York County’s Hanover Theater, once “At Risk,” now slated for redevelopment

The Hanover Theater (originally State Theater) at 37-41 Frederick Street in downtown Hanover will be sold to a redevelopment group led by Jordan Ilyes. The historic theater was named to Preservation Pennsylvania’s list of threatened and endangered historic properties in 2011. The building is a contributing resource in the National Register-listed Hanover Historic District.

“We are delighted to see progress toward returning this wonderful building to productive use,” said Mindy Crawford, Executive Director of Preservation Pennsylvania. “Saving a historic building takes patience and perseverance, so the news of a new owner and a new use for the State Theatre is most welcome and rewarding after so many people worked to make this happen.”

Preservation Pennsylvania, in addition to listing the building to its Pennsylvania At Risk list to raise awareness and build support for its preservation, had also marketed the building by posting the real estate listing to its website. Working with a local preservation architect, Preservation Pennsylvania funded a feasibility study using their Intervention Fund for At Risk properties to evaluate the building for reuse.

Ilyes’ other area projects include the historic McAllister Hotel in downtown Hanover and the Keystone Color Works in downtown York.

About the Hanover/State Theater
Originally known as the State Theater, it began as a movie and live performance venue on September 21, 1928. Architect William Harold Lee, who was involved in the design of over 80 theaters, created a design featuring elements of the Spanish Colonial Revival and Moderne styles that were popular at the time.
The interior featured extensive ornamental plasterwork designed by Arthur Brounet, known for his extravagant murals and paintings. It is one of only two complete Brounet-decorated theaters still standing. While it is not known if any of Brounet’s murals exist beneath layers of paint added during renovations, he did design the elaborate plaster details that adorn the theater’s elegant interior.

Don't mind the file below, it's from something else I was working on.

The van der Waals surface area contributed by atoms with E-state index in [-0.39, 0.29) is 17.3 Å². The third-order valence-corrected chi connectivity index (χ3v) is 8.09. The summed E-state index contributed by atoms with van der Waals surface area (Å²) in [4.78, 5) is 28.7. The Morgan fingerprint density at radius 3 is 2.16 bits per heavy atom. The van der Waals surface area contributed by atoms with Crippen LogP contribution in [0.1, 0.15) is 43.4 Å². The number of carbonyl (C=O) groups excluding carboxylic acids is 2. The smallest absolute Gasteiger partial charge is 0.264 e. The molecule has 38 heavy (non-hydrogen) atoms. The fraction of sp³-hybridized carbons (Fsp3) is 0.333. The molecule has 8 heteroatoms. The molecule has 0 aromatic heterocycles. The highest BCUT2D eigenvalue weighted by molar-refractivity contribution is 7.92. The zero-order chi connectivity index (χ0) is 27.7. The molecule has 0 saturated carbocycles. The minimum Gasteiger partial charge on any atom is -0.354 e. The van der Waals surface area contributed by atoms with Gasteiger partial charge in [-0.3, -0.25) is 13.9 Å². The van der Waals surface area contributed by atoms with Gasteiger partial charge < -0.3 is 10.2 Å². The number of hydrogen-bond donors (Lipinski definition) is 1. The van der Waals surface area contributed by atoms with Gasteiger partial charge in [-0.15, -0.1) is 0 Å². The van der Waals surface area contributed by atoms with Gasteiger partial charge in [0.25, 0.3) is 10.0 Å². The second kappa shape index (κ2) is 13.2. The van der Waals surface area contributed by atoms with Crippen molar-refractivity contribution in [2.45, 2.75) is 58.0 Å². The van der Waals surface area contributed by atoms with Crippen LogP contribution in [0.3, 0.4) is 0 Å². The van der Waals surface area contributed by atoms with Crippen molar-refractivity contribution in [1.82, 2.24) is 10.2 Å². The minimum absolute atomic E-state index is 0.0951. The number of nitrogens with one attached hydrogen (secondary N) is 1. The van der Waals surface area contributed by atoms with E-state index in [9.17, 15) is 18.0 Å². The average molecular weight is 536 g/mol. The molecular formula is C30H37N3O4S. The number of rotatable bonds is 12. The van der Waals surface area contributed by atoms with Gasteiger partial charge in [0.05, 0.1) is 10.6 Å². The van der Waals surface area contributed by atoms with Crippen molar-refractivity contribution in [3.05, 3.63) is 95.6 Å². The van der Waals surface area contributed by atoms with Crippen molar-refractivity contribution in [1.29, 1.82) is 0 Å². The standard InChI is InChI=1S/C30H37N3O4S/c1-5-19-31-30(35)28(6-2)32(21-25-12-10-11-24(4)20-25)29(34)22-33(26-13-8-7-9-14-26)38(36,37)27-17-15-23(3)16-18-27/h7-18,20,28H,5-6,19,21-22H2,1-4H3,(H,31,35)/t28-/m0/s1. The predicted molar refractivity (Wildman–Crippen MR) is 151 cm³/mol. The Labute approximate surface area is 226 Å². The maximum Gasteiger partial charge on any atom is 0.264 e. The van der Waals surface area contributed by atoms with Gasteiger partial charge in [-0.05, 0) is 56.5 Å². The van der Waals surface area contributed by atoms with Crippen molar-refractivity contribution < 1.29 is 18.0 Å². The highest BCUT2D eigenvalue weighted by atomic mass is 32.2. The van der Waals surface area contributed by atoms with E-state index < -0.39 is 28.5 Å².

The State Theater’s name was changed to the Hanover Theater in 1960 after the building was renovated. Its use as a theater continued until 1986, when owner Fox Brothers sold the theater to an antiques dealer who intended to turn it into an antiques mall. That plan was abandoned in 1991 and the Hanover Theater was instead used as a warehouse. Years of deferred maintenance have taken their toll on the building.
In 2007, members of an organization called Casual Arts, which assists in the restoration of theaters as part of downtown revitalizations, discovered the ailing theater and sought to preserve the rare Brounet interior. A group of committed individuals formed a holding company called Historic Hanover Theater, LLC, and provided $500,000 to purchase and stabilize the building, with the understanding that Casual Arts would work to raise funds to purchase the theater within two years and begin rehabilitation of the mothballed structure. Unfortunately, in 2009, Casual Arts decided that the restoration project should be postponed until the revitalization of downtown Hanover was farther along, and the group would not take over the theater as planned. Historic Hanover Theater, LLC, considered keeping and rehabilitating the building, but decided that they did not have the means. The group attempted to find an interested buyer who would preserve the building as a theater.

By June of 2011, with no potential buyers and the building vacant, in decline and subject to vandalism, Preservation Pennsylvania listed the building on Pennsylvania At Risk. The annual listing is an effort to draw statewide attention to the plight of Pennsylvania’s historic resources; promote and support local action to protect historic properties; and encourage funding and legislation that supports preservation activities. Preservation Pennsylvania worked to find a new owner who would preserve the building as a performance venue. The size and location of the building make it vulnerable to conversion to apartments, retail, or other uses that would not allow for the retention of the theater’s beautiful and character-defining features.

The theater is very well known in the community and sits in the heart of downtown, along one of Hanover’s main streets. Many of the town’s residents – past and present – have attended movies and performances in this building, creating memories that connect them to this special place.

About Preservation Pennsylvania
Preservation Pennsylvania is the commonwealth’s only statewide, private, nonprofit organization dedicated to the protection of historically and architecturally significant resources. Helping people to protect and preserve Pennsylvania’s endangered historic properties is a top priority for Preservation Pennsylvania. The organization is committed to engaging with people interested in working to preserve and rehabilitate the landmarks they love. The Pennsylvania At Risk Intervention Fund offers small grants to listed At Risk properties to assist in seeking a positive outcome for the property. The fund is supported by donations from the public.
For more information about Preservation Pennsylvania, visit the website at www.preservationpa.org.